When he took over the Selecao, Mano already talked about winning the World Cup in 2014 and promised to bring back the Brazil of old, with the style that everyone was claiming for. If you had been locked in a fridge for a month, you wouldn't believe that the match against the USA, Mano's first in charge, was indeed a friendly and not a knockout game in the World Cup. The streets were completely yellow, green and blue, bars were packed with people wearing the Brazil shirt, everyone tuned in to their tvs at home to see the return of Brazil. It didn't disapoint.

The team that had been training together for just two days, gelled in brilliantly and put away a strong USA easily, with the simplicity of the style of football standing out. There was a swagger about debutants Neymar, who scored a stylish uncharacteristic header, and Ganso, who pulled all the strings in midfields. Pato, the other goal-scorer in the 2-0 win, back after being ignored by Dunga for the World Cup squad, Andre Santos, Lucas all returning looked like they should have been there all along. It was a near perfect performance, the only negative was that Brazil had chances to win the match 5-0 or more, but couldn't put them away.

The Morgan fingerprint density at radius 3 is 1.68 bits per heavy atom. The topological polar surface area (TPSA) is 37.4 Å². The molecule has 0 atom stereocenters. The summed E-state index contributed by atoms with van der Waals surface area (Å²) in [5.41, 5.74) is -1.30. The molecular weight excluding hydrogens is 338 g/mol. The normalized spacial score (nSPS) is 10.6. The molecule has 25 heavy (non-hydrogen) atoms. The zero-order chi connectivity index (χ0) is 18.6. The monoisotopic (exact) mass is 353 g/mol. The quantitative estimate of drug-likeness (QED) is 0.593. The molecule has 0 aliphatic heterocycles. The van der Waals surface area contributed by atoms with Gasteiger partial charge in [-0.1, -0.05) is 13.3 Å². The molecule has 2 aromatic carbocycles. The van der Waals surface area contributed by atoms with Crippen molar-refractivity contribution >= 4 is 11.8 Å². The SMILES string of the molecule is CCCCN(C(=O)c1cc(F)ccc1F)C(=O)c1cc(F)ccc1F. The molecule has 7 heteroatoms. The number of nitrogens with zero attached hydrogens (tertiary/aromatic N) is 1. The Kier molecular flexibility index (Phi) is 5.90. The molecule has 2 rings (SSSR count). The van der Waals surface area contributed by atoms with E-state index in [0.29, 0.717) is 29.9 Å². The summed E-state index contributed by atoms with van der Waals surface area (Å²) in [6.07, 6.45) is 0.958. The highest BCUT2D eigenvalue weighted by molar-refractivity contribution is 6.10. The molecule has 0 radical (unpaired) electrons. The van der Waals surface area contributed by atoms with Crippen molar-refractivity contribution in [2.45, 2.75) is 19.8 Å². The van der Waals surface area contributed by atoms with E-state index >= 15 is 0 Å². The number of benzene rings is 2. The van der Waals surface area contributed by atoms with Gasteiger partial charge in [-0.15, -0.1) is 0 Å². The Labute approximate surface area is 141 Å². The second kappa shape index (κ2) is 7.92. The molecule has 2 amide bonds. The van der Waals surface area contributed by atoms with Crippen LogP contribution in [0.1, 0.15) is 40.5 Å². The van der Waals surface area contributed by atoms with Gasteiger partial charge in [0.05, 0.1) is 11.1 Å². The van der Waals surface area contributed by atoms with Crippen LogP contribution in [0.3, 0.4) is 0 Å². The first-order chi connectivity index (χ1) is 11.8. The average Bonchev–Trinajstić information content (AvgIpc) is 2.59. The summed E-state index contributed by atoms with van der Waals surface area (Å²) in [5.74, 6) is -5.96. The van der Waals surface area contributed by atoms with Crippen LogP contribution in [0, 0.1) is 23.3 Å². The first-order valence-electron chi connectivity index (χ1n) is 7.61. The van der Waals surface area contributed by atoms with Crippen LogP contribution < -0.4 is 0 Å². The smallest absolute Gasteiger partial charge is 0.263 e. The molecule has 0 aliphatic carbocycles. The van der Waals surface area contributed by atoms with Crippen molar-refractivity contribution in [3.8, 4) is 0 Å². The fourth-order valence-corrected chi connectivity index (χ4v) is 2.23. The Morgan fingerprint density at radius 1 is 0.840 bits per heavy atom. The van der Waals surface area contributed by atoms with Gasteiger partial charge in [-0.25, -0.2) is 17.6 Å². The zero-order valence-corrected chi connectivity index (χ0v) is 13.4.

Subsequent games against Iran and Ukraine didn't really display the same brilliance of the debut, but they still showed a Brazil side that commited to attacking football and enjoyed having the ball and passing it around in order to unlock the opposition defences. While Dunga's team on one hand were happy to sit back and wait to be attacked and strike on the break, Mano's Brazil wants the ball at all times and look very comfortable with it in every area of the pitch. To be fair to Brazil, they lost two of their most influential players, Ganso and Neymar, for these games, but when you can bring in Inter wonderkid Philippe Coutinho.

While I've been praising Brazil's ivention and creativity on the ball, it would be a travesty to ignore their off the ball work. Despite being a small team picked to focus on creativity rather than the defensive side of the game, every single player in the Brazil line-up works hard in pressing the opposition and not letting them settle on the ball. They press in a way similar to Barcelona and also play the football similar to the catalans and the one played by Arsenal. It is a joy to watch.